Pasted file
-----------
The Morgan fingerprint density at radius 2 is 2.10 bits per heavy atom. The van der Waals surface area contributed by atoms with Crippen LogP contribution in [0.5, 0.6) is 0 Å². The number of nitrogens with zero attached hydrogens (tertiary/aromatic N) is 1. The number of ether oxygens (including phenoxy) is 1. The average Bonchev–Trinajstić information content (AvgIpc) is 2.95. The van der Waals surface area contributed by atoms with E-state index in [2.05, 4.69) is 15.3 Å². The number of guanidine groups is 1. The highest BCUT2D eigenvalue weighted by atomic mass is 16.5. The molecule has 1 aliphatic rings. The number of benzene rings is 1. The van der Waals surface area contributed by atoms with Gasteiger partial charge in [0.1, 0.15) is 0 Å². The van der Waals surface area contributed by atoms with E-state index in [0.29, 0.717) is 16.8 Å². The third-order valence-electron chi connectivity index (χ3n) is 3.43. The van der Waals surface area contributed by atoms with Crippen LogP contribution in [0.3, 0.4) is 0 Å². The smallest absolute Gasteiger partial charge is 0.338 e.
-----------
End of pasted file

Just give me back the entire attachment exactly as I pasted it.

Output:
The Morgan fingerprint density at radius 2 is 2.10 bits per heavy atom. The van der Waals surface area contributed by atoms with Crippen LogP contribution in [0.5, 0.6) is 0 Å². The number of nitrogens with zero attached hydrogens (tertiary/aromatic N) is 1. The number of ether oxygens (including phenoxy) is 1. The average Bonchev–Trinajstić information content (AvgIpc) is 2.95. The van der Waals surface area contributed by atoms with E-state index in [2.05, 4.69) is 15.3 Å². The number of guanidine groups is 1. The highest BCUT2D eigenvalue weighted by atomic mass is 16.5. The molecule has 1 aliphatic rings. The number of benzene rings is 1. The van der Waals surface area contributed by atoms with Gasteiger partial charge in [0.1, 0.15) is 0 Å². The van der Waals surface area contributed by atoms with E-state index in [0.29, 0.717) is 16.8 Å². The third-order valence-electron chi connectivity index (χ3n) is 3.43. The van der Waals surface area contributed by atoms with Crippen LogP contribution in [0.3, 0.4) is 0 Å². The smallest absolute Gasteiger partial charge is 0.338 e.